Posted 21 May 2009
Groups are mathematical structures that are an abstraction of symmetry. This article is a brief introduction to groups skewed in the usual abstractmath.org way toward giving qualitative discussions about groups along with a brief look at the actual math involved in groups. The section on group axioms is a good place to learn about the axiomatic method in a detailed example.
Church A is symmetric in shape when viewed from the front. Church B is not.
Mathematicians view symmetry as an action rather than a property. For example, church A has a symmetry that flips the building around the vertical axis up the middle of the bell tower. This operation called a symmetry because after flipping it the building looks the same in its form (but not in its decoration). You can flip the right building around the central vertical axis but it won’t look the same in form. So that operation is not a symmetry of the building.
That particular kind of symmetry is called a mirror symmetry.
Below are two symmetries r and h of a square. The letters label the corners of the squares, and they serve to show where the corners go (see alias). The symmetry r rotates the square by an angle of clockwise, and h is a mirror symmetry that flips the square around the diagonal shown in red. Note that these two symmetries are not symmetries of the square-with-labels, but just of the square itself. It is the square that does not look different when you rotate or flip it. The labels change.
You can perform two symmetries one after the other. The operation of doing one symmetry after another is called composing the symmetries. If you do r, then h, the result is another symmetry, denoted by hr:
Thus hr is the symmetry of flipping about the horizontal center line. Notice that hr means do r, then h (you perform them right to left). Some authors write it the other way. This way of doing it agrees with the usual way of writing composition of functions.
The tables below show all the symmetries of the square and how they compose. To find the product of xy from the table, you look at the element in the row labels x and the column labeled y. Thus the table says that hr = g. Such tables are called multiplication tables, but remember this multiplication is composition of symmetries and has nothing to do with numbers.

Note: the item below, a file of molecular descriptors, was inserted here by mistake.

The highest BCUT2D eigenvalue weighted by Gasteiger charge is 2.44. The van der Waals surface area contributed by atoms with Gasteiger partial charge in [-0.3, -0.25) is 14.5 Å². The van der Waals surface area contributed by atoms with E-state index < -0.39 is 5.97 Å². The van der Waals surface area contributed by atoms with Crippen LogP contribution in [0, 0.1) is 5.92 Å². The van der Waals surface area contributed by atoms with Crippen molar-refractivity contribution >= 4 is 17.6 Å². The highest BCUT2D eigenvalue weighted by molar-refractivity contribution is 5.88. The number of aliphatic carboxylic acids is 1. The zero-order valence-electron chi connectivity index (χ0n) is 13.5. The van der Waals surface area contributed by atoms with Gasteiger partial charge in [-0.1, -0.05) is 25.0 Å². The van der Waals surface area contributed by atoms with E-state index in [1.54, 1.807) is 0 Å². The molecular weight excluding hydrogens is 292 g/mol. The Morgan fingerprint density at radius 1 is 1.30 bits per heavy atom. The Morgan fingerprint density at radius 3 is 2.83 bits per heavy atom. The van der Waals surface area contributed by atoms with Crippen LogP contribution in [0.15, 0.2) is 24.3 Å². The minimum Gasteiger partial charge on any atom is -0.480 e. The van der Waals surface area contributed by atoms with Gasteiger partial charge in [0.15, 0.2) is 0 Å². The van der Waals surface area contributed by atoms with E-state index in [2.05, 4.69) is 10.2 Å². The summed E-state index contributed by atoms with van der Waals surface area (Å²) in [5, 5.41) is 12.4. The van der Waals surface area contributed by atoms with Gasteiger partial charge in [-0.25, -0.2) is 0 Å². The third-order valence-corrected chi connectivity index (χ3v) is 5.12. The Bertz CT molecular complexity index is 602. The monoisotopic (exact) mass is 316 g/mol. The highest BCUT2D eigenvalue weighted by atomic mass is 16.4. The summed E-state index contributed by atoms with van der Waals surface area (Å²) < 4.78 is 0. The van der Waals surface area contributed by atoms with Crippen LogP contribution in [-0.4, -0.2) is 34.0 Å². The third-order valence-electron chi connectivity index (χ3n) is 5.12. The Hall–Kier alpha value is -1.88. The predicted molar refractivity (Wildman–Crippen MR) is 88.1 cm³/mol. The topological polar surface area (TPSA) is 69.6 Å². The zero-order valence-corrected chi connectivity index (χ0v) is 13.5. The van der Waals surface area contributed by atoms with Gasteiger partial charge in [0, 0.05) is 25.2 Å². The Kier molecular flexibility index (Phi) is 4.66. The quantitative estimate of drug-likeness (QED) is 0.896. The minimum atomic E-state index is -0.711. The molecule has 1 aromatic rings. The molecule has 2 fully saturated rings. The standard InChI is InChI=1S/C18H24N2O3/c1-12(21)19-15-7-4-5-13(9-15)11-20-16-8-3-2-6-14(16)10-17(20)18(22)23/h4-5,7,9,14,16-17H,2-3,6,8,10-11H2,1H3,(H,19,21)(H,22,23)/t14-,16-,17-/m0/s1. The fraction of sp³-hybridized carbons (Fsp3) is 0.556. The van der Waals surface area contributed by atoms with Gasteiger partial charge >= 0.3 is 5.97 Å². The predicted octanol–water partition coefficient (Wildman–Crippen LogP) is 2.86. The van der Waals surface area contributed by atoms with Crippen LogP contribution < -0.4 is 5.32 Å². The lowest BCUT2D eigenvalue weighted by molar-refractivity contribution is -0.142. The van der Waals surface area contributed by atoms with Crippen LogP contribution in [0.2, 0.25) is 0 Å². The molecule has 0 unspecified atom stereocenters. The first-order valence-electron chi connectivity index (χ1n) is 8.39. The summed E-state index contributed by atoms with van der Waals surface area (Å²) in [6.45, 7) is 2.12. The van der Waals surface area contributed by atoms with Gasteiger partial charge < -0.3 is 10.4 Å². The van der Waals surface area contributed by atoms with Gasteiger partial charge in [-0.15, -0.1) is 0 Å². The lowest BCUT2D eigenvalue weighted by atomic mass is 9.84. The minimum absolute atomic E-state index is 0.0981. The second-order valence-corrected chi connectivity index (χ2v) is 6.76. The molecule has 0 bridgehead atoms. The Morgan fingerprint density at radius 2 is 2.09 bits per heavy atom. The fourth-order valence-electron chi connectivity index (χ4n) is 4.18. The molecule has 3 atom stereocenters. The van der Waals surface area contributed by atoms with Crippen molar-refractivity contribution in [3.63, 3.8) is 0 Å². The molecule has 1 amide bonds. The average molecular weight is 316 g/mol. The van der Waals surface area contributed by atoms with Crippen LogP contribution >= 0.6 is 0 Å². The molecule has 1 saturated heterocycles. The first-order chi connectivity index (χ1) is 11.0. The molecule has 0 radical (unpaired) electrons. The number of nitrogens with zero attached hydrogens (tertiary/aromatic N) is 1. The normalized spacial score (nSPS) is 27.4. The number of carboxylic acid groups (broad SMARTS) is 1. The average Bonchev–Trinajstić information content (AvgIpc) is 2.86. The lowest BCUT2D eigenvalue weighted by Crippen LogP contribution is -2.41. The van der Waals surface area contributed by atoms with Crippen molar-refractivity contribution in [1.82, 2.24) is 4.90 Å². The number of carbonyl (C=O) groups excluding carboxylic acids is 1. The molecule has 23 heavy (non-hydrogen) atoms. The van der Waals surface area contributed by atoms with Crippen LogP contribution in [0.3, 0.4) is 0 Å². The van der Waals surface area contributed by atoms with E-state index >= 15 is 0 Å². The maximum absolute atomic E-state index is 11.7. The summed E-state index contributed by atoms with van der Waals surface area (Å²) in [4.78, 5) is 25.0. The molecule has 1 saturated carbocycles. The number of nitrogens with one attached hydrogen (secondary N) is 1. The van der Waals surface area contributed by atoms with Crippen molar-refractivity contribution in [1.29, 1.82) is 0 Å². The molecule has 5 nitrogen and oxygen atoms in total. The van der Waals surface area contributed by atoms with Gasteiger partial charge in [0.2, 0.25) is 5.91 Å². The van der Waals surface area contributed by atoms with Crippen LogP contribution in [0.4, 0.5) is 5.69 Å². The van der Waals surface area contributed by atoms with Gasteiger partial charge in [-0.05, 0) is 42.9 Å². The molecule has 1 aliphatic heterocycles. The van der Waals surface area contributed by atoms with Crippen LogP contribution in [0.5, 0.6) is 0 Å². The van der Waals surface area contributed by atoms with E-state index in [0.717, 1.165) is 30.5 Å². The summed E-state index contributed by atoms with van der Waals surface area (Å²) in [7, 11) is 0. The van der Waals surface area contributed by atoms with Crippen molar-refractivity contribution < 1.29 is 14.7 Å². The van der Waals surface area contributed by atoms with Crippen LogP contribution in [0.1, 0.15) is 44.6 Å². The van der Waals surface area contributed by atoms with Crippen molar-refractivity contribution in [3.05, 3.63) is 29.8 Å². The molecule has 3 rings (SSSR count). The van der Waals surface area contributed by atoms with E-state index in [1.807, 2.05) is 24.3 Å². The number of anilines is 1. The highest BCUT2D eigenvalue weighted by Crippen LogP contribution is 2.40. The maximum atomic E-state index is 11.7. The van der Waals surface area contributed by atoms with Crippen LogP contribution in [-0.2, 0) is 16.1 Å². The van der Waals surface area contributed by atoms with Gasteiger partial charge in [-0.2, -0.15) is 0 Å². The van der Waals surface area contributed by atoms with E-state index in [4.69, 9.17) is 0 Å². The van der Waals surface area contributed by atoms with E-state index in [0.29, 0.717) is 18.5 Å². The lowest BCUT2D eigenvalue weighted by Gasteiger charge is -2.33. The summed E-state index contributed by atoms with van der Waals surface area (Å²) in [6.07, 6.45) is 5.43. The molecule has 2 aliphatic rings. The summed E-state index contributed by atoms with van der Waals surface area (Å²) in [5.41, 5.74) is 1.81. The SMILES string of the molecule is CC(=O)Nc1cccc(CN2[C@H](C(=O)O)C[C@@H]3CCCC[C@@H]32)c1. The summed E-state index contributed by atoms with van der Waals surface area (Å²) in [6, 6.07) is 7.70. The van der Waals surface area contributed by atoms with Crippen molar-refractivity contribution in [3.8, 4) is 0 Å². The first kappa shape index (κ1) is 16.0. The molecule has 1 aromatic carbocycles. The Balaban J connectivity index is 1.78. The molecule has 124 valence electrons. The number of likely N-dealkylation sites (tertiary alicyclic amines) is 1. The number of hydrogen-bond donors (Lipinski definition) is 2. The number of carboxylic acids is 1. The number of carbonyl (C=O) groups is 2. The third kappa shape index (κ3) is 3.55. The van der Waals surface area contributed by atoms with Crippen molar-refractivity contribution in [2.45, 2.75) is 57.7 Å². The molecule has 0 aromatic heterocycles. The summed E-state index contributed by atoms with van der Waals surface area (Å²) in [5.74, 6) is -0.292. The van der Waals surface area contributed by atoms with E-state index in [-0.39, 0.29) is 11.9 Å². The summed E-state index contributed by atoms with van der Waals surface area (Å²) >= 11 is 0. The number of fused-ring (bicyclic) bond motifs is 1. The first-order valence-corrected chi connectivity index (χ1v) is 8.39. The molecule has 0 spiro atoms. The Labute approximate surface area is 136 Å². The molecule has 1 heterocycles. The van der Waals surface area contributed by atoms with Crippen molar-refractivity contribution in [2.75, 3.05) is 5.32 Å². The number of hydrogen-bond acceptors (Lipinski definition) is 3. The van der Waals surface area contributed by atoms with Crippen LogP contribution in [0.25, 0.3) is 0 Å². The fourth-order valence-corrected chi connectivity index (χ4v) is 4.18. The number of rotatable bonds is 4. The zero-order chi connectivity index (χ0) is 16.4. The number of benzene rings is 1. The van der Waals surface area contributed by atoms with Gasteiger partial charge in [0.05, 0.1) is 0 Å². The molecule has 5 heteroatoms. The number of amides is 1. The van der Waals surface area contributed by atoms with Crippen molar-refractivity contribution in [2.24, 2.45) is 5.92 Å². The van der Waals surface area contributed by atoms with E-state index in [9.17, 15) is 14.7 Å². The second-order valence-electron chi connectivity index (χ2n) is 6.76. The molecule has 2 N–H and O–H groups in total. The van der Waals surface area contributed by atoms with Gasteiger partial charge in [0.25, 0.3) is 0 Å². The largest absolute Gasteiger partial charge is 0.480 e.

You can check that all these properties are true of the set of symmetries of the square:
¨ Closure. Composing two symmetries gives another symmetry.
¨ Existence of identity element. Doing nothing, the operation e, is a symmetry. It has the property that for any symmetry u, eu = e and ue = e. The operation e is called the identity element of the multiplication.
¨ Associativity. The multiplication is associative.
¨ Existence of inverses. Every element has an inverse with respect to e: For each x there is an element y such that xy = e and yx = e. The element y is the inverse of x and is denoted by
¨ Uniqueness of identity. There is exactly one identity element.
¨ Uniqueness of inverses. Each element x has exactly one inverse.
All sets of symmetries of a geometric figure have these properties.
One property that the composition of symmetries of the square does not have is commutativity: For example, hr = g but rh = f. By contrast, an isosceles triangle has just two symmetries and the multiplication is commutative. So some figures have commuting symmetries and some don’t.
1) For all , (e is an identity element)
2) For all , (i(a) is an inverse to a)
3) For all , (associative law)
The commonest definition in the math literature uses one binary operation but has two axioms containing existential quantifiers:
A group is a set with a binary operation for which
1’) There is an element for which for all , .
2’) For every element there is an element for which
3) For all , .
To show that these axioms are equivalent to 1) through 3) you need to show that 1’), 2’) and 3) imply that there is a unique element of G for which for all , and for each there is a unique element for which (then define i(a) = b).
The identities in the definition above are
stronger than they need to be. You can
define a group by requiring only that e
be a “left identity” and i(a) be a
1”) For all , .
2”) For every element ,
3) For all , .
The calculations below prove that these axioms imply 1), 2) and 3) above:
It is a good exercise to check each equality in calculations a) and b) to see which axiom justifies it. For example, the first equality in a) is an application of 1”) and the second one is an application of 2”) with i(a) substituted for a.
Until I get this section written, check the links below.
The Mathematical Atlas
The Plus Group Theory Package
Symmetry and the Monster: The Story of One of
the Greatest Quests of Mathematics, by
Symmetry: A Journey into the Patterns of Nature, by Marcus Du Sautoy. HarperCollins, 2008.